If, however, loss of libido is distressing to you or to your partner; if you want to continue enjoying sex with your partner and you mourn the loss of your old sexy self, then you have a problem. According to medical diagnostic manuals, in order to meet the criteria for HSDD/HSIAD, you not only have to lack desire for any form of sexual activity, but this also must cause you or your partner “personal distress and/or interpersonal difficulties.”
Loss of sexual desire is a tough nut to crack. There’s no “on” switch for libido; there’s no one-size-fits-all therapy; there’s no FDA-approved drug. So rather than searching for a quick fix for a waning libido, you may have to take a patient, holistic, experimental, long-distance view of the situation. You (and your partner) may have to adjust your expectations: sex can still be close and satisfying, but it may be different.
Additionally, you may have to take a clear-eyed assessment of your overall health and lifestyle because, like so many things, sexual response doesn’t happen in a vacuum. It’s intimately connected with other parts of your physical and psychological health.
With this in mind, loss of libido can be affected by:
We’ve mentioned before that good sex is good for your health. So, how does losing your libido impact health and well-being? A 2009 study conducted by a team of researchers at University of North Carolina at Chapel Hill sought to answer those questions.
In a survey of almost 2000 women, the researchers found that women with HSDD/HSIAD were more likely to be depressed and dissatisfied with their home lives and their partners, and that they were more likely to have other health issues, like heart disease and thyroid problems. In fact, the effect of HSDD/HSIAD on quality of life measures was comparable to that of other chronic health conditions, such as back pain or arthritis.
So what’s to be done with a case of lost libido? How do you begin to tackle this very real and very frustrating condition?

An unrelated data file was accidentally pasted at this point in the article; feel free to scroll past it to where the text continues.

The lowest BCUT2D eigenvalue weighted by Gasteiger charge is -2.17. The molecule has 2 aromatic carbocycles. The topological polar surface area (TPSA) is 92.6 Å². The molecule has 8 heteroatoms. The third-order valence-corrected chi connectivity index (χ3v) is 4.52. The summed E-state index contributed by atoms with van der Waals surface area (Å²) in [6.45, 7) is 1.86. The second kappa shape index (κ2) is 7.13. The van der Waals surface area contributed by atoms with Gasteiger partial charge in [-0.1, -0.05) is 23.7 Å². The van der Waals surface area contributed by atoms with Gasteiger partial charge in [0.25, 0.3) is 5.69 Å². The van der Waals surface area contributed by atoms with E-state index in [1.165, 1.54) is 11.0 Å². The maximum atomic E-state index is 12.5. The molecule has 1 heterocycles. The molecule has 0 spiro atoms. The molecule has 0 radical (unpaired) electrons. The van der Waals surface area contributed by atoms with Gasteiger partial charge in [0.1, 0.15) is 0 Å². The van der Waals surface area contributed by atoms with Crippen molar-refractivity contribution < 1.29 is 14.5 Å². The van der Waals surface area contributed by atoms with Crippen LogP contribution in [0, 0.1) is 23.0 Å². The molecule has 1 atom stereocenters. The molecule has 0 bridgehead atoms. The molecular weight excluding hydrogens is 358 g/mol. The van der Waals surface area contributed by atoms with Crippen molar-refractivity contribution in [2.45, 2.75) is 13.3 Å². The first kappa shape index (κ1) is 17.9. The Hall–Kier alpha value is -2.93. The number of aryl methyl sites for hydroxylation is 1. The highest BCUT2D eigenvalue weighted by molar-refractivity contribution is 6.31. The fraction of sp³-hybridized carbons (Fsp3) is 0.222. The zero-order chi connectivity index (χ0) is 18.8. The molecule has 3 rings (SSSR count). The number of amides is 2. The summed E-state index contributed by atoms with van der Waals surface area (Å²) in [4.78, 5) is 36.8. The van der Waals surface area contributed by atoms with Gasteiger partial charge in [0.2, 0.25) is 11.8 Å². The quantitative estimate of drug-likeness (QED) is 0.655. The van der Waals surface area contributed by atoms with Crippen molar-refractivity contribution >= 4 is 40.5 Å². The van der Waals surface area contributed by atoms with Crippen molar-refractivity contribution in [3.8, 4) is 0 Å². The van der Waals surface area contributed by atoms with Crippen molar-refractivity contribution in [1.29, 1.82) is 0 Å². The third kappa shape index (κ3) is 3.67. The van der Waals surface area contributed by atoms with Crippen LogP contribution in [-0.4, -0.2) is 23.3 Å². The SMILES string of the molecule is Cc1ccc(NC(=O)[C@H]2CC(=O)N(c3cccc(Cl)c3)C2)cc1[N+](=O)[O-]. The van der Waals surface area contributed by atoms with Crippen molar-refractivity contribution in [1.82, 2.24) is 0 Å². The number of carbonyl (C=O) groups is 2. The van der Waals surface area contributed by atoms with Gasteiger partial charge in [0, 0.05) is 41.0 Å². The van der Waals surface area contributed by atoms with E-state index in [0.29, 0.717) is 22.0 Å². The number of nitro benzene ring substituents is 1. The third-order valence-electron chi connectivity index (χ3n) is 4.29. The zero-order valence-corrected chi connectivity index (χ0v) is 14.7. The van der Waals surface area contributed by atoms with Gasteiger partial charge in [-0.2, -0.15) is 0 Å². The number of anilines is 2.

Fortunately, there’s a lot you can do, from lifestyle changes, like exercising and losing weight, to pharmaceutical regimens, which, while limited, might include estrogen replacement or using testosterone off-label. And while you may have to experiment, in the end, you can be every bit as intimate, sexy, and feminine as ever.
I’ll dig into those details in a future post. In the meantime, your recommended reading is my new book, Yes You Can: Dr. Barb’s Recipe for Lifelong Intimacy. Because that’s what we’re all about here—believing that we can.
I wish there were a "secret sauce" that worked for all of us to restore libido. Not surprisingly, it's more complicated than that.
It's somewhat unusual to have an abrupt change to libido; for most women, it's a "slow drift." The first thing to consider with a dramatic change is any new or different medications. There are quite a few that have effects on desire: blood pressure, pain, and mood medications (antidepressants) to name a few. If you have had a change, you can work with your doctor to experiment with dosage or medications; let him or her know of this unintended side effect.
You ask about Cialis and similar products. They can help with orgasm (as they do for men), by arousing blood supply to the genitals, but they don't have an effect on libido or desire.
One option to consider is testosterone. While it's thought of as a male hormone, it's also present in women and is linked to libido. Some physicians aren't willing to prescribe it for women because it's an "off-label" use, but 60 percent of women report significant improvement in libido with testosterone replacement, and 20 percent of U.S. prescriptions for testosterone are now for women.
The other factor important to consider is mindfulness--which we might also call intentionality. While you may not feel desire that motivates you to be sexual right now, you know your long-time partner does. You can make the decision (together) that you will continue this activity together, including foreplay. (And I note a recent study that linked frequency of sexual activity with the quality of relationships, which confirmed my intuition.) When you make that decision, sex is a "mindful" activity: You anticipate and plan it and prepare physically and emotionally for an optimal experience with your partner.
Many women grieve the loss of a part of their lives that was once so important and fulfilling. It's most often an unnecessary loss, and staying sexually active has many health benefits as well as giving us feelings of both individual wholeness and connection to our partners.